This was absolutely a case of my letting reviews get to me. If I hadn't known that this was a top NYTimes bestseller with glowing reviews from everywhere and that it was getting a glossy film adaptation starring Tilda (one of my favorite actors!) Swinton, I would have abandoned it within the first third of the book. I thought it was obnoxiously repetitious. I can't say too much about what was repetitious because it would be spoiling the plot for anybody who is crazy enough to pick this one up LOL. And, I know that a lot of people will. The subject matter is too controversial, the concept is too juicy, and the reviews are too splendid not to be intrigued. I get it. I fell for it. But, don't frown when I tell you that I told you so!

 That's it for today. Thanks for stopping by ... I hope you found something that sounds intriguing that you will read!

And ... have a lovely holiday weekend!

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(¸.•´ (¸.•´) Tristan


 

 

Saturday, March 20, 2021

Everything Was Possible: The Birth of the Musical Follies ... a review

Follies is, if not my absolute favorite, in the top 3 of my favorite musical theatre pieces. I saw the original production on Broadway four times. I've seen the 2001 and 2011 Broadway revivals, and quite a number of regional productions. To say I'm a tad obsessed with it would not be an overstatement. So, when I found out about this book which I never knew existed, I couldn't wait to get it and dive in. It was really everything I could have hope for it to be. It's basically a rewritten form of the detailed and exacting journal kept by Ted Chapin, the 20 year old Production Assistant (the 'gofer') of the original production from before the rehearsals started through the out-of-town Boston try-out and the Broadway previews and opening night.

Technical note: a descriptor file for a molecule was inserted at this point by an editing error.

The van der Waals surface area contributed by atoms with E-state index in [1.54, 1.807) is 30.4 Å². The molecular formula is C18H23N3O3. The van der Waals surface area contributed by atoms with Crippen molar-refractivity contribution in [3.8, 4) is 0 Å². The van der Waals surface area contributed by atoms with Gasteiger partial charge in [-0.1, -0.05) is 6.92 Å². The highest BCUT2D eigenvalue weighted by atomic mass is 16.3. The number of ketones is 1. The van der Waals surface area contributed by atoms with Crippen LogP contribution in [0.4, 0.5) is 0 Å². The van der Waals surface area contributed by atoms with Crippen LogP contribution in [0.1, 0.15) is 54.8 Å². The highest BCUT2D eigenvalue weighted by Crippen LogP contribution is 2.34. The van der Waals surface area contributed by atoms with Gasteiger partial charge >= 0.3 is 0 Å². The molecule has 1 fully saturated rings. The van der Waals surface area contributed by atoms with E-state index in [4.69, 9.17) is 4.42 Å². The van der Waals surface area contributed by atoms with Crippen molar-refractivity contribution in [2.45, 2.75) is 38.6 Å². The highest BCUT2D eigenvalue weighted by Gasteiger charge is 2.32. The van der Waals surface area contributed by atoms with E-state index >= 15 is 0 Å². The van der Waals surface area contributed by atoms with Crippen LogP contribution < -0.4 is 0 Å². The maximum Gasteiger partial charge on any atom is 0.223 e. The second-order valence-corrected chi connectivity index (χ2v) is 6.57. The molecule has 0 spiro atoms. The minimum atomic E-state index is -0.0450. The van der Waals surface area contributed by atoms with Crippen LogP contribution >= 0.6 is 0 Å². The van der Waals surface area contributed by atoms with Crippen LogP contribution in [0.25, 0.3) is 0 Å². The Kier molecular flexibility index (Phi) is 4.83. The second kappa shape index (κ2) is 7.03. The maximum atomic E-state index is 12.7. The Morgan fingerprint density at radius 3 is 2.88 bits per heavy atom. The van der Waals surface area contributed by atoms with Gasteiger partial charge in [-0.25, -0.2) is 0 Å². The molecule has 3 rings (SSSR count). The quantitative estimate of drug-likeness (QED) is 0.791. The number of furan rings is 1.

If you like musical theatre, this is a must-read book. There is always talk about how much changes between starting the rehearsals for a new show and the finalized production of opening night. This book exhibits just how that happens. With the boxloads of thrown out materials (scripts, songs, scoring, characters) and re-choreography after painstaking rehearsals to learn a number and new staging and direction and lines for scenes that were presumes 'set.' Changes (which are expensive) to the sets and costumes. Changes (which are emotional) to the casting). Although this book is specifically about the production of Follies, you needn't be familiar - or even like - the piece to get a heck of a lot from this book. It is a behind-the-scenes look at the process of theatre geniuses (and what else can you call Stephen Sondheim, Hal Prince and Michael Bennett?) doing what they do better than anybody else.

If you have no interest in the musical theatre, this book is not going to hold anything for you at all. But, if you love theatre - especially musical theatre - this is one terrific book to read. I tried to read it slowly so I could bask in the reflected talent I was reading about. But, I found it impossible to put down and in two evenings I finished it. It's a very easy book to read - Chapin, the author/narrator, is quite personable and makes the arduous and treacherous journey to Broadway magic enjoyable and educational. I know it's very rare for me to ever give a book 5 ☆☆☆☆☆, as I consider a 5 a close-to-perfect book. And I certainly can't compare this book to Don Quixote or Anna Karenina or Beloved or To Kill a Mockingbird as far as literature; however, it totally succeeds at the goals it has set for itself. I recommend it without reservation.